Since the absence of a magnetometer and proper MEX orbital sampling makes the retrieval of an asymmetry which may be caused by the motional electric field and the Parker IMF orientation more difficult, we have also performed 3D hybrid and multi-ion species simulations (see Modolo et al., 2005 for details). Figure 8 shows the distribution of oxygen ions in the YimfZimf plane near the terminator. It is seen that the upper ionosphere is filled by oxygen ions extracted by the −Vsw × B electric field. On the other hand, the E ionosphere occurs inflated as compared to the E+ hemisphere in which ionospheric ions are emitted into space. The asymmetry probably appears due to the recoil effect of a dense ionospheric plasma on extraction of ions in the E+ hemisphere to conserve the transverse momentum of the system. However the details of such a process as well as forces exerting on the ionospheric plasma remain unclear. Szego et al. (2000, page 621) have suggested the existence in a dense plasma of a small polarization electric field pointed in the E direction and pushing the whole ionosphere in the E direction. A possible asymmetry related to the Parker IMF orientation was not observed in the 3D hybrid simulations.
Fig. 8.

Map of the O+ number density in the YIMFZIMF plane near the terminator obtained from hybrid simulations. In white bins the number densities are above 102 cm−3.

Asymmetry of plasma flow can also appear due to crustal magnetic field. Crider et al. (2002) have found that the magnetospheric boundary moves upward with increasing southern latitude. Fraenz et al. (2006) and Dubinin et al. (2008a) have shown that the boundary above strong crustal sources can shift upward by ~400 km as compared to the boundary in the northern hemisphere. Due to the local origin of crustal magnetic fields on Mars, the surface of the magnetospheric cavity occurs corrugated (Brain et al., 2006; Dubinin et al., 2008c) and the ionospheric plasma lifting up along the crustal field lines produces swells in the density distribution. Figure 5(c) shows the trajectories of MEX orbits at which MARSIS examined the upper ionosphere at almost the same solar zenith angles on the inbound and outbound crossings. Blue and red curves correspond to the orbital legs at which the ionosphere was contracted or expanded, respectively. Trajectories are given in the variables: altitude-model radial component of the crustal magnetic field at 400 km. It is seen that although for these selected cases we try to minimize a possible role of crustal sources, the ionospheric expansion usually occurs on the orbital segments with higher values of the crustal field, even if the value of the local field is small to balance the solar wind dynamic pressure.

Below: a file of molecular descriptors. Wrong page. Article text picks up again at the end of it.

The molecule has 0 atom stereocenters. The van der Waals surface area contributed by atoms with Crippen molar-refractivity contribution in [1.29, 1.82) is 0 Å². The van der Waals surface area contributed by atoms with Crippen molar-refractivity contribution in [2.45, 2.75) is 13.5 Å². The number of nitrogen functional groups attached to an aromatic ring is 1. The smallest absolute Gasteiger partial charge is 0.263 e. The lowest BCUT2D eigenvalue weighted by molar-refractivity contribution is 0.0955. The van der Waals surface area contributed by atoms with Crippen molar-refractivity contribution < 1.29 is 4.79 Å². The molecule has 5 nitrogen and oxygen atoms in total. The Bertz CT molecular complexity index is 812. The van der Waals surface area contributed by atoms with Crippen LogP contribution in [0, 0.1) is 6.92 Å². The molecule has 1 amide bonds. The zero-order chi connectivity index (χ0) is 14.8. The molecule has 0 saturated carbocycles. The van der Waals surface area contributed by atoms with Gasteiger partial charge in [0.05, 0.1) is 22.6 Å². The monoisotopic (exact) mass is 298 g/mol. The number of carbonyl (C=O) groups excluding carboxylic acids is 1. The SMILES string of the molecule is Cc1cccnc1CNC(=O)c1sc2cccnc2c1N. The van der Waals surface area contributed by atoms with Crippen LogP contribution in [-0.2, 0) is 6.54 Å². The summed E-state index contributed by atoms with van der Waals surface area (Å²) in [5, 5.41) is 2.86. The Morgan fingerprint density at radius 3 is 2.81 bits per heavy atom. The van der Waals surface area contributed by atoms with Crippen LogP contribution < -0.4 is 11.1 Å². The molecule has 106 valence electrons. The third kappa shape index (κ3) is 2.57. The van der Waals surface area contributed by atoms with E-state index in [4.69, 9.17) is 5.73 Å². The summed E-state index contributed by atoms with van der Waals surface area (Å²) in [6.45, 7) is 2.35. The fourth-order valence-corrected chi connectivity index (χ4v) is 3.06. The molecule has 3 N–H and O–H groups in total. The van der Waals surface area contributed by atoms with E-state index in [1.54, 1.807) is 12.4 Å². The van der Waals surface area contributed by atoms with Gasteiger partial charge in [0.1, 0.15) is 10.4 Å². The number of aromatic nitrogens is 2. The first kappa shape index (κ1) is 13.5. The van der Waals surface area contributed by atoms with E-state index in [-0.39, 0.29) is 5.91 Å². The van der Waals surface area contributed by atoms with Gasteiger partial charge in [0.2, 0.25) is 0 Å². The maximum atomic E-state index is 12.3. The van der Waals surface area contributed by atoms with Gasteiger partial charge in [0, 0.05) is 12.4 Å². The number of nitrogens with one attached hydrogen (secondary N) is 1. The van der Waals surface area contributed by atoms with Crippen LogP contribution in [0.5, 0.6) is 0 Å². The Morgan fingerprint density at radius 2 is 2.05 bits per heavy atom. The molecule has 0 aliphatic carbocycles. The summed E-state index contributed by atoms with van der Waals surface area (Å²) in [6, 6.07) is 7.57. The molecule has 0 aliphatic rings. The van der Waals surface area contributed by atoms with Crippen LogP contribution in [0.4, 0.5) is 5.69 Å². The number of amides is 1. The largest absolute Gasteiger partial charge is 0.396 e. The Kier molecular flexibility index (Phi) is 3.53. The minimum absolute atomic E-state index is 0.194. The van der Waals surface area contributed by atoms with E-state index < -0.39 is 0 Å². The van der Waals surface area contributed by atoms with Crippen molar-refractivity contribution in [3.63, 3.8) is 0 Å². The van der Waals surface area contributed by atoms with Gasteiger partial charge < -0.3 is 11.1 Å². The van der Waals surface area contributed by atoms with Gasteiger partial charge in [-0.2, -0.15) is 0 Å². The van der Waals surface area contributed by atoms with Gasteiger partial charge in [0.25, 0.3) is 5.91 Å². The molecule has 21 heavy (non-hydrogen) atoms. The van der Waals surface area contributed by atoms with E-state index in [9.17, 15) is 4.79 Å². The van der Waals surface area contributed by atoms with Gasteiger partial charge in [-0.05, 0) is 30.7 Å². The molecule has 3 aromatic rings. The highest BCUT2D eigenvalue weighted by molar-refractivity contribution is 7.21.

Figure 9(a) presents the data of the IMA monitoring of the upper ionosphere during almost 3 years of the MEX observations. The mean fluxes of cold and low energy (Ei ≤ 50 eV) ionospheric oxygen ions are plotted as a function of the same variables. The observed upward lifting of oxygen ions in the regions with strong crustal magnetization can be responsible for a significant asymmetry of the upper ionosphere (see also Lundin et al., 2011).